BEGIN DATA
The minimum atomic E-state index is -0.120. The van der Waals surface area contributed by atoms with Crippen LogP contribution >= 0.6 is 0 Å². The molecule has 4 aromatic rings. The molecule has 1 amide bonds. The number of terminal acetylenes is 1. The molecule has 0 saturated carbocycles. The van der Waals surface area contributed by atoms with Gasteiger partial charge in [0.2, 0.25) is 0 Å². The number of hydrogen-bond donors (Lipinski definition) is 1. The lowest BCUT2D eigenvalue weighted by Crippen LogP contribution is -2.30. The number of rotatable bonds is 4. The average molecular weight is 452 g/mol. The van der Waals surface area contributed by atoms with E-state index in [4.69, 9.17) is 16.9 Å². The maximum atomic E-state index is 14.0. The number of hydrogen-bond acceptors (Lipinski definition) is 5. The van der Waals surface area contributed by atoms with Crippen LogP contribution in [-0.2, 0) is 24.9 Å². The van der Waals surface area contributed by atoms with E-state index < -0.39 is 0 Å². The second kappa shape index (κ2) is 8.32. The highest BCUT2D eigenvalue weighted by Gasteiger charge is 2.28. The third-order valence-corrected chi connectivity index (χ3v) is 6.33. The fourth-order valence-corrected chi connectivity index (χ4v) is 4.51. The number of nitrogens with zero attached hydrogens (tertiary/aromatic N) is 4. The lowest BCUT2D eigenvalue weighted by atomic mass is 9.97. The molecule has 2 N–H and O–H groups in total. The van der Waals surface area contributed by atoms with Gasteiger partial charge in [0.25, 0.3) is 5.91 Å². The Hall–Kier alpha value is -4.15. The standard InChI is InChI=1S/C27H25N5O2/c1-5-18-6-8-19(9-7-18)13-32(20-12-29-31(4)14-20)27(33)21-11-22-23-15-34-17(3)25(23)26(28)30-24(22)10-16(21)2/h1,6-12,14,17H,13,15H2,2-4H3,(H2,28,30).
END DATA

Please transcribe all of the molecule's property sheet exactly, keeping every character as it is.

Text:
The minimum atomic E-state index is -0.120. The van der Waals surface area contributed by atoms with Crippen LogP contribution >= 0.6 is 0 Å². The molecule has 4 aromatic rings. The molecule has 1 amide bonds. The number of terminal acetylenes is 1. The molecule has 0 saturated carbocycles. The van der Waals surface area contributed by atoms with Gasteiger partial charge in [0.2, 0.25) is 0 Å². The number of hydrogen-bond donors (Lipinski definition) is 1. The lowest BCUT2D eigenvalue weighted by Crippen LogP contribution is -2.30. The number of rotatable bonds is 4. The average molecular weight is 452 g/mol. The van der Waals surface area contributed by atoms with E-state index in [4.69, 9.17) is 16.9 Å². The maximum atomic E-state index is 14.0. The number of hydrogen-bond acceptors (Lipinski definition) is 5. The van der Waals surface area contributed by atoms with Crippen LogP contribution in [-0.2, 0) is 24.9 Å². The van der Waals surface area contributed by atoms with E-state index < -0.39 is 0 Å². The second kappa shape index (κ2) is 8.32. The highest BCUT2D eigenvalue weighted by Gasteiger charge is 2.28. The third-order valence-corrected chi connectivity index (χ3v) is 6.33. The fourth-order valence-corrected chi connectivity index (χ4v) is 4.51. The number of nitrogens with zero attached hydrogens (tertiary/aromatic N) is 4. The lowest BCUT2D eigenvalue weighted by atomic mass is 9.97. The molecule has 2 N–H and O–H groups in total. The van der Waals surface area contributed by atoms with Gasteiger partial charge in [0.25, 0.3) is 5.91 Å². The Hall–Kier alpha value is -4.15. The standard InChI is InChI=1S/C27H25N5O2/c1-5-18-6-8-19(9-7-18)13-32(20-12-29-31(4)14-20)27(33)21-11-22-23-15-34-17(3)25(23)26(28)30-24(22)10-16(21)2/h1,6-12,14,17H,13,15H2,2-4H3,(H2,28,30).